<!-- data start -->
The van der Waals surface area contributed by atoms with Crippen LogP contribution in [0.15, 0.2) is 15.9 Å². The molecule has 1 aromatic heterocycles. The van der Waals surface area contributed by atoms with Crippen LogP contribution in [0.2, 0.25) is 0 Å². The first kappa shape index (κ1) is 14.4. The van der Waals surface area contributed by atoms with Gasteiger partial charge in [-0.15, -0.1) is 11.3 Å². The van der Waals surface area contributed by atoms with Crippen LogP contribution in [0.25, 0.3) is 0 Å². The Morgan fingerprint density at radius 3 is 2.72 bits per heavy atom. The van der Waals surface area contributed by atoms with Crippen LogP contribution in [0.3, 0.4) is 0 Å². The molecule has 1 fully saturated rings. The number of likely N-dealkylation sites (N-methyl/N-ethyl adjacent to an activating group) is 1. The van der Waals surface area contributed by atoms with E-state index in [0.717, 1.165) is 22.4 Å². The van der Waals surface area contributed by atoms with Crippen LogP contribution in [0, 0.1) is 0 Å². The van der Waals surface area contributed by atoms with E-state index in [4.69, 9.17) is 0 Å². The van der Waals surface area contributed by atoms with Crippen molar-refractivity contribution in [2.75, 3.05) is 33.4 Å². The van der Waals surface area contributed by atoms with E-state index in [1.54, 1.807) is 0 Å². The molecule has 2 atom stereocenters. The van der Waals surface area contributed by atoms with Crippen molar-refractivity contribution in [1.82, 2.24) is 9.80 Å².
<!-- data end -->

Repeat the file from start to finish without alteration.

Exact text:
The van der Waals surface area contributed by atoms with Crippen LogP contribution in [0.15, 0.2) is 15.9 Å². The molecule has 1 aromatic heterocycles. The van der Waals surface area contributed by atoms with Crippen LogP contribution in [0.2, 0.25) is 0 Å². The first kappa shape index (κ1) is 14.4. The van der Waals surface area contributed by atoms with Gasteiger partial charge in [-0.15, -0.1) is 11.3 Å². The van der Waals surface area contributed by atoms with Crippen LogP contribution in [0.25, 0.3) is 0 Å². The Morgan fingerprint density at radius 3 is 2.72 bits per heavy atom. The van der Waals surface area contributed by atoms with Crippen LogP contribution in [0.3, 0.4) is 0 Å². The molecule has 1 fully saturated rings. The number of likely N-dealkylation sites (N-methyl/N-ethyl adjacent to an activating group) is 1. The van der Waals surface area contributed by atoms with E-state index in [0.717, 1.165) is 22.4 Å². The van der Waals surface area contributed by atoms with Crippen LogP contribution in [0, 0.1) is 0 Å². The van der Waals surface area contributed by atoms with E-state index in [4.69, 9.17) is 0 Å². The van der Waals surface area contributed by atoms with Crippen molar-refractivity contribution in [2.75, 3.05) is 33.4 Å². The van der Waals surface area contributed by atoms with E-state index in [1.54, 1.807) is 0 Å². The molecule has 2 atom stereocenters. The van der Waals surface area contributed by atoms with Crippen molar-refractivity contribution in [1.82, 2.24) is 9.80 Å².